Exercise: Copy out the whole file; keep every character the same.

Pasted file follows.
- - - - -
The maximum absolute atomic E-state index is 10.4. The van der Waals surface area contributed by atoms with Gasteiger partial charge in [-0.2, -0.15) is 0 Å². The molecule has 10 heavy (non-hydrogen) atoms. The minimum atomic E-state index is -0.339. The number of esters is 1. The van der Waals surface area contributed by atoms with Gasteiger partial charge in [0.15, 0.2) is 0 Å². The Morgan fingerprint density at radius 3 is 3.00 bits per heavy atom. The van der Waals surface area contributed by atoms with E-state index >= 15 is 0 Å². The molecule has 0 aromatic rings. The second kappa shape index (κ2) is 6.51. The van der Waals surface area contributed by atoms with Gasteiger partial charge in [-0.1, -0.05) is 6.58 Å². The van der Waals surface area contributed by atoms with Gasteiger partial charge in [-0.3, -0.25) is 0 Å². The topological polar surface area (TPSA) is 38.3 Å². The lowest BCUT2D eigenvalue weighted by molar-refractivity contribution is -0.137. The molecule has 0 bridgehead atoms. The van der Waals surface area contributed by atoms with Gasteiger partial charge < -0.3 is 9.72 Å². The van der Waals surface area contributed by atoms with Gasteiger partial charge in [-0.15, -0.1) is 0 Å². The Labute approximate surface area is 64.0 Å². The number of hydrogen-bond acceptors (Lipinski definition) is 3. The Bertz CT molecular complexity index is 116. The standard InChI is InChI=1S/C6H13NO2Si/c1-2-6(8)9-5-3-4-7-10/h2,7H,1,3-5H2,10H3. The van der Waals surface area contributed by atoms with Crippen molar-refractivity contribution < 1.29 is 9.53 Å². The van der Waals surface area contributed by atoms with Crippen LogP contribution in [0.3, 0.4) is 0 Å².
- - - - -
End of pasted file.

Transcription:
The maximum absolute atomic E-state index is 10.4. The van der Waals surface area contributed by atoms with Gasteiger partial charge in [-0.2, -0.15) is 0 Å². The molecule has 10 heavy (non-hydrogen) atoms. The minimum atomic E-state index is -0.339. The number of esters is 1. The van der Waals surface area contributed by atoms with Gasteiger partial charge in [0.15, 0.2) is 0 Å². The Morgan fingerprint density at radius 3 is 3.00 bits per heavy atom. The van der Waals surface area contributed by atoms with E-state index >= 15 is 0 Å². The molecule has 0 aromatic rings. The second kappa shape index (κ2) is 6.51. The van der Waals surface area contributed by atoms with Gasteiger partial charge in [-0.1, -0.05) is 6.58 Å². The van der Waals surface area contributed by atoms with Gasteiger partial charge in [-0.3, -0.25) is 0 Å². The topological polar surface area (TPSA) is 38.3 Å². The lowest BCUT2D eigenvalue weighted by molar-refractivity contribution is -0.137. The molecule has 0 bridgehead atoms. The van der Waals surface area contributed by atoms with Gasteiger partial charge < -0.3 is 9.72 Å². The van der Waals surface area contributed by atoms with Gasteiger partial charge in [-0.15, -0.1) is 0 Å². The Labute approximate surface area is 64.0 Å². The number of hydrogen-bond acceptors (Lipinski definition) is 3. The Bertz CT molecular complexity index is 116. The standard InChI is InChI=1S/C6H13NO2Si/c1-2-6(8)9-5-3-4-7-10/h2,7H,1,3-5H2,10H3. The van der Waals surface area contributed by atoms with Crippen molar-refractivity contribution < 1.29 is 9.53 Å². The van der Waals surface area contributed by atoms with Crippen LogP contribution in [0.3, 0.4) is 0 Å².